Changes in the MIPS 2019 Proposed Rule: Quality Category

The Centers for Medicare & Medicaid Services (CMS) recently issued its Proposed Rule for 2019 under the Quality Payment Program. In this week’s blog we examine changes in the Quality performance measure category.
 
CMS will apply the general rules as the agency has done before in the proposed Quality category. Practices or providers will report six measures with one being an outcome measure. The category continues to be 45 percent of the final score and data completeness is at 60 percent. Eligible clinicians and groups can report Quality measures across multiple collection types, including registry, EHRs and claims.
 
One of their most significant proposed changes is to the measures that can be selected for reporting. CMS plans to implement 10 new measures, but also to eliminate 33 other measures. Some practices may currently be using those measures in reporting, so CMS encouraged practices to review both sets of measures—those new and those scheduled for removal. The change in measures may impact some practices, especially those measuring Hypertension: Improvement in Blood Pressure or performing a Functional Status Assessment for Total Knee Replacement, as two examples of measures being removed.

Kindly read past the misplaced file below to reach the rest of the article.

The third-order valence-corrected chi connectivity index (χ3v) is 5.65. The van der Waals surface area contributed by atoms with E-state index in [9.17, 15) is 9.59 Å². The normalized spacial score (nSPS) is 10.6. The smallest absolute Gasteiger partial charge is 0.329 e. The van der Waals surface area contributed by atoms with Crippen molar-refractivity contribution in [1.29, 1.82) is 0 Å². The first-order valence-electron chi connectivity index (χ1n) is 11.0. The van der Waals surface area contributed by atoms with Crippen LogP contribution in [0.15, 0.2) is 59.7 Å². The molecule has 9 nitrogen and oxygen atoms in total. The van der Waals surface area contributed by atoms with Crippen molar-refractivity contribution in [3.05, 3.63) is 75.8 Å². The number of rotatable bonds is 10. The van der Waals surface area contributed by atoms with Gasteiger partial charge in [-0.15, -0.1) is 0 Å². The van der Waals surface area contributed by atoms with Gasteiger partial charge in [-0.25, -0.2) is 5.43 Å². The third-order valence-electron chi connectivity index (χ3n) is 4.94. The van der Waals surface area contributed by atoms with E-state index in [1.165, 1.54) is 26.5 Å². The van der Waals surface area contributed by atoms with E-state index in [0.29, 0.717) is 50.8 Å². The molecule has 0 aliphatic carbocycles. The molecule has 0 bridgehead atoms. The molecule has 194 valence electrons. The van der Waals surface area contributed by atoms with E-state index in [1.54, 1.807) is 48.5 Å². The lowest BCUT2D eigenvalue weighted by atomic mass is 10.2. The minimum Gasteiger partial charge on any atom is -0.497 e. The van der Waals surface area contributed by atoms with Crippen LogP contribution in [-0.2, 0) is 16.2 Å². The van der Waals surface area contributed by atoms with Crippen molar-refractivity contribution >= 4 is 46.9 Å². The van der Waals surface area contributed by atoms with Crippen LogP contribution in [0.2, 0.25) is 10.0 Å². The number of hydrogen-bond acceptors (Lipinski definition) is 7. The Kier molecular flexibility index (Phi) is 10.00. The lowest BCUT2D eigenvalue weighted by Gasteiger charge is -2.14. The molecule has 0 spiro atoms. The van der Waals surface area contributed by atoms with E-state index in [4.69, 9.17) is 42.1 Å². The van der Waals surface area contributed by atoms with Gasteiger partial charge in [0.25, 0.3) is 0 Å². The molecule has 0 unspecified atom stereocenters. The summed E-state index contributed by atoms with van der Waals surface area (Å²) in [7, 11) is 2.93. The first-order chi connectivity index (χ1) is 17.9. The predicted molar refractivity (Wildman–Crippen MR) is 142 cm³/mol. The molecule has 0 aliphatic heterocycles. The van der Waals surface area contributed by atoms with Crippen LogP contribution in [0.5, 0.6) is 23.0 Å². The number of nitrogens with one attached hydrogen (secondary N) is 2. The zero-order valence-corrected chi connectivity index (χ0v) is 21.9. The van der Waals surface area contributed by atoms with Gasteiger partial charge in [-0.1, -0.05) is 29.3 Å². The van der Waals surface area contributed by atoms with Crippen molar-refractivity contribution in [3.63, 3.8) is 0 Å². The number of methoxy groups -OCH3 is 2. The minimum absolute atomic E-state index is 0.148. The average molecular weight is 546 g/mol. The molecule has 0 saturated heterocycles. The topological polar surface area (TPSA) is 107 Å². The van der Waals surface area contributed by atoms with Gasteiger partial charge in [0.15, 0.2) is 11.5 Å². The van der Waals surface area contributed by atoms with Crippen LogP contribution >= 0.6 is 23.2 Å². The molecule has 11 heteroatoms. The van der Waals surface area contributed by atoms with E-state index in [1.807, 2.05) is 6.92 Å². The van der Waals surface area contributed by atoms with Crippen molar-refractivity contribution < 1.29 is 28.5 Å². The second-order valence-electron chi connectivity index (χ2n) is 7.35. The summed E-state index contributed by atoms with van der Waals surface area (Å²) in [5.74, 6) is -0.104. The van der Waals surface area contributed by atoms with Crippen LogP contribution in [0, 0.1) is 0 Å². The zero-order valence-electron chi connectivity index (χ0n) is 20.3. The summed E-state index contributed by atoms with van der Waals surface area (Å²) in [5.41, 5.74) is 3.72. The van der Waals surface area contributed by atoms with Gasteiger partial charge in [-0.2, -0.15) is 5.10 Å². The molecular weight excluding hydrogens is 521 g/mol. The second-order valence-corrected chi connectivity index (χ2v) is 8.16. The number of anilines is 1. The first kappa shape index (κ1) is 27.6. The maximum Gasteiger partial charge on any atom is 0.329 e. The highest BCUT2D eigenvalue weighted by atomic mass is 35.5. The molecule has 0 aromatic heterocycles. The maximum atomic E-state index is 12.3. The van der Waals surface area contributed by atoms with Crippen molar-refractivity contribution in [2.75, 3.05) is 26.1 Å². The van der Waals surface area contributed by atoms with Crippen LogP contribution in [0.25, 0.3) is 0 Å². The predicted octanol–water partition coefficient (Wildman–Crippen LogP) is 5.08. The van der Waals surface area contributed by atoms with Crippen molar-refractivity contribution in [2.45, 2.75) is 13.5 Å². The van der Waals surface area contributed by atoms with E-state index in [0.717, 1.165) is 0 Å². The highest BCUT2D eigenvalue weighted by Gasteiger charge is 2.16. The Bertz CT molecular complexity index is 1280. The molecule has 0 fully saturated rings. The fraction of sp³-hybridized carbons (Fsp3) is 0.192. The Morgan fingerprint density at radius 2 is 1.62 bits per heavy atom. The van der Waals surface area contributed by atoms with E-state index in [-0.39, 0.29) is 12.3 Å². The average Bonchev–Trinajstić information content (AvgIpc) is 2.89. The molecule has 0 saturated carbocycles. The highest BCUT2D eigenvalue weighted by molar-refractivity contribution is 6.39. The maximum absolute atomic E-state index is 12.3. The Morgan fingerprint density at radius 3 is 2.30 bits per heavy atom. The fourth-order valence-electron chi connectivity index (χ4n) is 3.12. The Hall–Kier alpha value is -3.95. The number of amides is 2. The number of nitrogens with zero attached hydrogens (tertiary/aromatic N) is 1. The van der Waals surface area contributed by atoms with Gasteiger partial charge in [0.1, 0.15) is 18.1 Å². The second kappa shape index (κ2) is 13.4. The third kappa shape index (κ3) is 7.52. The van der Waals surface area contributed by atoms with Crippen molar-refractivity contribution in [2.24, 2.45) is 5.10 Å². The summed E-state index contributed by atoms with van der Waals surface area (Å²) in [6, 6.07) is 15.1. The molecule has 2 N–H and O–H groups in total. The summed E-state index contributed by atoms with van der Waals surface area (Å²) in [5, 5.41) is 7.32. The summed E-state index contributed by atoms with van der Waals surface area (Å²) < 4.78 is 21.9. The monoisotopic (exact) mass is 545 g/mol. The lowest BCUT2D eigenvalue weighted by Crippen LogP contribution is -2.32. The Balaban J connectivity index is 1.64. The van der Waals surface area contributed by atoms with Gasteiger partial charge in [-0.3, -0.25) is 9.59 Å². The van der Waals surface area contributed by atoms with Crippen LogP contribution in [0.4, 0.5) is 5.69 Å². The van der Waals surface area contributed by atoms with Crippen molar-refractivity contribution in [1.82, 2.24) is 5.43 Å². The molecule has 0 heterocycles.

CMS also has proposed to create new terms around Collection Type (eCQMs in place of EHR reporting), Submitter Type and Submission Type (Direct submission indicating computer to computer instead of EHR reporting). 
 
As part of the focus on prescription drug abuse, high-priority measures will now encompass opioid-related
measures.
 
In 2019, small practices (15 or fewer eligible clinicians) will automatically receive three bonus points in the Quality category. Bonus point caps will continue, using 10 percent of the total possible points for high-priority bonus points and CEHRT bonus points.
 
CMS is also considering measure reweighting. If clinical guidelines greatly impact a measure during the performance year, CMS would reweight the measure to zero to protect patient safety; and if your practice opted to report CAHPS but did not have enough beneficiaries to meet the case minimum, CMS will reweight the measure to zero.
 
The comment period for the 2019 Proposed Rule closed in September. We expect the Final Rule on the proposals above to be released in November.
 
If you have additional questions about the 2019 Proposed Rule or questions about MIPS reporting, the Quality Reporting Engagement Group is available to help. 
 
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